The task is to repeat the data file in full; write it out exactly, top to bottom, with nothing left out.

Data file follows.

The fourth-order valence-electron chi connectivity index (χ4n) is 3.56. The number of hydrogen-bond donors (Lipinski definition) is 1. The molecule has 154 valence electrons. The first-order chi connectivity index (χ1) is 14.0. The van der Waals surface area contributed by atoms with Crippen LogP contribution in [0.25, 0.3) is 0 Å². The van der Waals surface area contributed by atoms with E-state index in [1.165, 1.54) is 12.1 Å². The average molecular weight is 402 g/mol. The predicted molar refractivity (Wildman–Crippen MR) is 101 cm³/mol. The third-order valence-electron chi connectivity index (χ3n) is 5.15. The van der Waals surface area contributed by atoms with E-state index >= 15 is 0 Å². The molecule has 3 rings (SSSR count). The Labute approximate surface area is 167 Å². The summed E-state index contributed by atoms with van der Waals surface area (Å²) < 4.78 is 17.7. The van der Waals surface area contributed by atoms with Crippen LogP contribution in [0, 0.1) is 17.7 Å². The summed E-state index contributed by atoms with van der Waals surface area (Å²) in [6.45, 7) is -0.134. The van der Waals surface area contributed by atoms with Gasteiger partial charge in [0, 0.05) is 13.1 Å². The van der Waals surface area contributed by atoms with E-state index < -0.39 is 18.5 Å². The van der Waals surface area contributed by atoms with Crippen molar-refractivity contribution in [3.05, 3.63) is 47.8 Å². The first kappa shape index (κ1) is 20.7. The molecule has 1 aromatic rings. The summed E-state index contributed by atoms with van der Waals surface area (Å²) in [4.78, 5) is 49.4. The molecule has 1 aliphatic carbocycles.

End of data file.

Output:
The fourth-order valence-electron chi connectivity index (χ4n) is 3.56. The number of hydrogen-bond donors (Lipinski definition) is 1. The molecule has 154 valence electrons. The first-order chi connectivity index (χ1) is 14.0. The van der Waals surface area contributed by atoms with Crippen LogP contribution in [0.25, 0.3) is 0 Å². The van der Waals surface area contributed by atoms with E-state index in [1.165, 1.54) is 12.1 Å². The average molecular weight is 402 g/mol. The predicted molar refractivity (Wildman–Crippen MR) is 101 cm³/mol. The third-order valence-electron chi connectivity index (χ3n) is 5.15. The van der Waals surface area contributed by atoms with E-state index >= 15 is 0 Å². The molecule has 3 rings (SSSR count). The Labute approximate surface area is 167 Å². The summed E-state index contributed by atoms with van der Waals surface area (Å²) < 4.78 is 17.7. The van der Waals surface area contributed by atoms with Crippen LogP contribution in [0, 0.1) is 17.7 Å². The summed E-state index contributed by atoms with van der Waals surface area (Å²) in [6.45, 7) is -0.134. The van der Waals surface area contributed by atoms with Gasteiger partial charge in [0, 0.05) is 13.1 Å². The van der Waals surface area contributed by atoms with E-state index < -0.39 is 18.5 Å². The van der Waals surface area contributed by atoms with Crippen molar-refractivity contribution in [3.05, 3.63) is 47.8 Å². The first kappa shape index (κ1) is 20.7. The molecule has 1 aromatic rings. The summed E-state index contributed by atoms with van der Waals surface area (Å²) in [4.78, 5) is 49.4. The molecule has 1 aliphatic carbocycles.